While I understand that it’s a design philosophy to minimize clustering on a mobile web app, I believe that most designers underestimated the number of users who would want access to slightly more advance functionalities, and more careful design choices could have been made to allow access to them without severely compromising the app experience for the average users.
Main point 3: No automatic syncing
As mentioned by the presenter, Mendeley requires one to manually synchronize the data to the cloud.
With the proliferation of cloud apps like Dropbox and Google Drive, automatic synchronization has become a user expectation and such shortcoming would certainly frustrate and drive away users.
In the rapidly evolving world we live in today, it is important to keep up with the technology trends and design our applications with modern standards that meets the expectation of our users.
My thoughts on the Application Seminar
Computing students have a common conception that there are 10 things one can do in life:
- Writing code
- Wasting time
CS3216 is meant to be a module where one is not limited by the rigid curriculum of a typical module and is instead given a lot of freedom to learn by themselves and develop innovative apps on their own.
However, in this assignment, we were dragged away from our programming safe haven and forced to engage in mind-numbing task of making and preparing for Powerpoint presentation.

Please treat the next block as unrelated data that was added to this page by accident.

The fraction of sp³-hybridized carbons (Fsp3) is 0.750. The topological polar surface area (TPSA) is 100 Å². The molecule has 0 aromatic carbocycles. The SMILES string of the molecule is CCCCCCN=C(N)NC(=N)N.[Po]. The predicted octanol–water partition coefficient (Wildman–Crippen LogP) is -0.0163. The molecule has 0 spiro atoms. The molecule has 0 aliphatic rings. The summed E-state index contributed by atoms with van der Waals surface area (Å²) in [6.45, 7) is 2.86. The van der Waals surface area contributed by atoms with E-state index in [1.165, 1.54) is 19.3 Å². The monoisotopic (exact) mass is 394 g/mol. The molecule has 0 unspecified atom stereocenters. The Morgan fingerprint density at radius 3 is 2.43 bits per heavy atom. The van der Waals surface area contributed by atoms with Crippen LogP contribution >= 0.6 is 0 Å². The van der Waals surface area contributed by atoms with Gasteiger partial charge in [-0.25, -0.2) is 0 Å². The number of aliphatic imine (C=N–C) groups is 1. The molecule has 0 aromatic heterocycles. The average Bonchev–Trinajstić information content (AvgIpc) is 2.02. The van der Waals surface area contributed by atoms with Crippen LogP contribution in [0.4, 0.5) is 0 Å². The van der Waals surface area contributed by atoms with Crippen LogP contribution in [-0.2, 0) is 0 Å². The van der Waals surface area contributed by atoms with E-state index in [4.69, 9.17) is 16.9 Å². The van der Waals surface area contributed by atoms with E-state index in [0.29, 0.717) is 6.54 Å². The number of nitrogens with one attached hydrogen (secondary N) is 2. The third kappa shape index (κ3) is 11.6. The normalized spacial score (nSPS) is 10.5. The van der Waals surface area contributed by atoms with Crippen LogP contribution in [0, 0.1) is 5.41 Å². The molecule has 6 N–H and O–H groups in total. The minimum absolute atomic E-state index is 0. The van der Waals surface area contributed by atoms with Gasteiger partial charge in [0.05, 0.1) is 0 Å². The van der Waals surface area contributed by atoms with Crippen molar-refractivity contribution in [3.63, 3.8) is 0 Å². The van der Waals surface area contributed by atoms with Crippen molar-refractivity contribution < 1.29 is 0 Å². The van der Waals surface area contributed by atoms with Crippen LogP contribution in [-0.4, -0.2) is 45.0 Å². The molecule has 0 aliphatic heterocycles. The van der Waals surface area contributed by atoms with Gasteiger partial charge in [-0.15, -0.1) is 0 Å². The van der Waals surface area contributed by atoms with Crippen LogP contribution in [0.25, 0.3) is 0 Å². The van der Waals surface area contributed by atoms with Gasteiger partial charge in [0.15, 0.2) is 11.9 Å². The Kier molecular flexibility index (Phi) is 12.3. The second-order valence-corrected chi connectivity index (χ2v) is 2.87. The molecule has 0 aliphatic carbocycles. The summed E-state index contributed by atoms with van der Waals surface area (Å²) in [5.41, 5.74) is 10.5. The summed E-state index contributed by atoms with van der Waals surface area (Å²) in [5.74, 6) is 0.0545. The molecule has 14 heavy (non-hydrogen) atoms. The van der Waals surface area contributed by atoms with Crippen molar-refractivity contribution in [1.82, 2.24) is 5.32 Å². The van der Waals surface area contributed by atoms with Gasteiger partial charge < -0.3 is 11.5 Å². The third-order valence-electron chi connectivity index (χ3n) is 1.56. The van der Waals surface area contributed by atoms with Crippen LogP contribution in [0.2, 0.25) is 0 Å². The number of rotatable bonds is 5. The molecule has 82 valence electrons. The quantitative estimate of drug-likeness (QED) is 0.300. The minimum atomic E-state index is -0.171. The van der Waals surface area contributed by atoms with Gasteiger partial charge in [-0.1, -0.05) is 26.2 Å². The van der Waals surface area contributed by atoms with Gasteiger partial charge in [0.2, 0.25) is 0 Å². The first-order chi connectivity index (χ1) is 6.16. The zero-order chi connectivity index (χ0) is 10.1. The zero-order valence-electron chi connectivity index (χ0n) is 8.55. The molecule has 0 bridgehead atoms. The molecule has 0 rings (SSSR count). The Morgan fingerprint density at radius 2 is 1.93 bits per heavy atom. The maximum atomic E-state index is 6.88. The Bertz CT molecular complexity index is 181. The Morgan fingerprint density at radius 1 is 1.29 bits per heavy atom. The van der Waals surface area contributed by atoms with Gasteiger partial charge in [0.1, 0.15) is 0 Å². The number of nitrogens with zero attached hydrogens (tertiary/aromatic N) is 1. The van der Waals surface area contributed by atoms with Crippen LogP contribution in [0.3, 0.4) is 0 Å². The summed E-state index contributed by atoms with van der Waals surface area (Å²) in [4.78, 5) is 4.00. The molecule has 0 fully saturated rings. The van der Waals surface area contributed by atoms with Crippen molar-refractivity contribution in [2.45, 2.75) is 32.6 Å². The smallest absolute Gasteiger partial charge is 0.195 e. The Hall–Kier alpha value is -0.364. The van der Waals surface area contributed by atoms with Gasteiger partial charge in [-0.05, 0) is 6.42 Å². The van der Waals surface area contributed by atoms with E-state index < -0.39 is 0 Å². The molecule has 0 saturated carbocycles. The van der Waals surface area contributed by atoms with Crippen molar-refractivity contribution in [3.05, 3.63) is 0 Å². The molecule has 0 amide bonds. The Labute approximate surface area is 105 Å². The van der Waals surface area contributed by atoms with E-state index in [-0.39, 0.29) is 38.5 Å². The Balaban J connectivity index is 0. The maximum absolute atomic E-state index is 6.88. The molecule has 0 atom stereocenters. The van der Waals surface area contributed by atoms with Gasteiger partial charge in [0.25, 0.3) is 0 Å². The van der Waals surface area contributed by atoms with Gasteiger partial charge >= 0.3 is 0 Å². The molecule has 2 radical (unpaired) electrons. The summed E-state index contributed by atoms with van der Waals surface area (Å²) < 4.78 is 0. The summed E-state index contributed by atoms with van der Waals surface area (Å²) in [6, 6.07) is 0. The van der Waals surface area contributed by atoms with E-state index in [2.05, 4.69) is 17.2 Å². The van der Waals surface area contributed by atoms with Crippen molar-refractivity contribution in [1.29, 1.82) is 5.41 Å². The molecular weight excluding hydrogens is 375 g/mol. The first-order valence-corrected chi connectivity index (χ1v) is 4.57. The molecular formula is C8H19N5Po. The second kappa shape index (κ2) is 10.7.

I understand that the intention behind this assignment is to provide an opportunity for us to systematically evaluate a successful application, so that we are able to learn what makes it successful and avoid its pitfalls.
Nonetheless, I believe we have already been subconsciously doing that when we use various applications in our daily lives. Therefore, the experience and knowledge gained might not match up to the time and effort invested on this assignment.
Nevertheless, to say that this assignment is a complete waste of time is neither politically correct nor fair to the assignment creator. As an optimistic opportunist, I always make the best of every experience I go through, regardless of whether it is forced upon me or that I willingly partake in it. I have certainly have picked up invaluable skills and improve my non-technical skills through this learning experience.
However, life is all about making trade-offs. In this increasingly competitive world, it is not sufficient to be learning. One must learn efficiently and effectively, utilizing every single second of the very limited time we have in this world to its maximum possible potential. Consequently, it is not easy to justify that this assignment is the worth the opportunity cost.
September 9, 2017 at 5:22 pm
Hi Riwu, thanks for the thorough analysis of Mendeley’s features! I will sum it up as an end-to-end tool for writing and publishing academic papers. Personally, I feel that this is a great example of a product targeting a niche market (researchers) and doing a good job identifying all the use cases for it (which features matters most for researchers or people in academia). This is also a skill that I hope to gain through CS3216, to step out from being a coder but rather a coder who can understand the bigger context of what I’m building, and voicing out my opinion if a requirement or feature assigned to me to build isn’t something I feel the user would want (of course, I must be able to justify this with concrete data, be it user testing or interviews).